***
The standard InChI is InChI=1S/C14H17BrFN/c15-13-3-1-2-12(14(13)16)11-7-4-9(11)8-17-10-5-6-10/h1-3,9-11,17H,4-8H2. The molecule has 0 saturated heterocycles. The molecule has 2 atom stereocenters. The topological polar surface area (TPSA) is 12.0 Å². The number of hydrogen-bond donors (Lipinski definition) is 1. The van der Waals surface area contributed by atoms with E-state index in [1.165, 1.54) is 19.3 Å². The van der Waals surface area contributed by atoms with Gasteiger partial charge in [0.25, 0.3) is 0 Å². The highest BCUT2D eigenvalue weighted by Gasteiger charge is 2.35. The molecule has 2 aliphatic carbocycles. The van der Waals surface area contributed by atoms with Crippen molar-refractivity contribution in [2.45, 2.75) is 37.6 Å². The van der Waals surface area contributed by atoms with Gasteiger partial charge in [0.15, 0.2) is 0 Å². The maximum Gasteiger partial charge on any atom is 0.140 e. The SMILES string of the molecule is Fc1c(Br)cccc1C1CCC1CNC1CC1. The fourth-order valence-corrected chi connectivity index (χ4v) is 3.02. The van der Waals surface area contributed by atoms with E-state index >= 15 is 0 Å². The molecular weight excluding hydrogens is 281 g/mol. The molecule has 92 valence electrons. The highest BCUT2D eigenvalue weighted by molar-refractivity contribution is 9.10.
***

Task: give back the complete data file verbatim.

The standard InChI is InChI=1S/C14H17BrFN/c15-13-3-1-2-12(14(13)16)11-7-4-9(11)8-17-10-5-6-10/h1-3,9-11,17H,4-8H2. The molecule has 0 saturated heterocycles. The molecule has 2 atom stereocenters. The topological polar surface area (TPSA) is 12.0 Å². The number of hydrogen-bond donors (Lipinski definition) is 1. The van der Waals surface area contributed by atoms with E-state index in [1.165, 1.54) is 19.3 Å². The van der Waals surface area contributed by atoms with Gasteiger partial charge in [0.25, 0.3) is 0 Å². The highest BCUT2D eigenvalue weighted by Gasteiger charge is 2.35. The molecule has 2 aliphatic carbocycles. The van der Waals surface area contributed by atoms with Crippen molar-refractivity contribution in [2.45, 2.75) is 37.6 Å². The van der Waals surface area contributed by atoms with Gasteiger partial charge in [0.15, 0.2) is 0 Å². The maximum Gasteiger partial charge on any atom is 0.140 e. The SMILES string of the molecule is Fc1c(Br)cccc1C1CCC1CNC1CC1. The fourth-order valence-corrected chi connectivity index (χ4v) is 3.02. The van der Waals surface area contributed by atoms with E-state index >= 15 is 0 Å². The molecular weight excluding hydrogens is 281 g/mol. The molecule has 92 valence electrons. The highest BCUT2D eigenvalue weighted by molar-refractivity contribution is 9.10.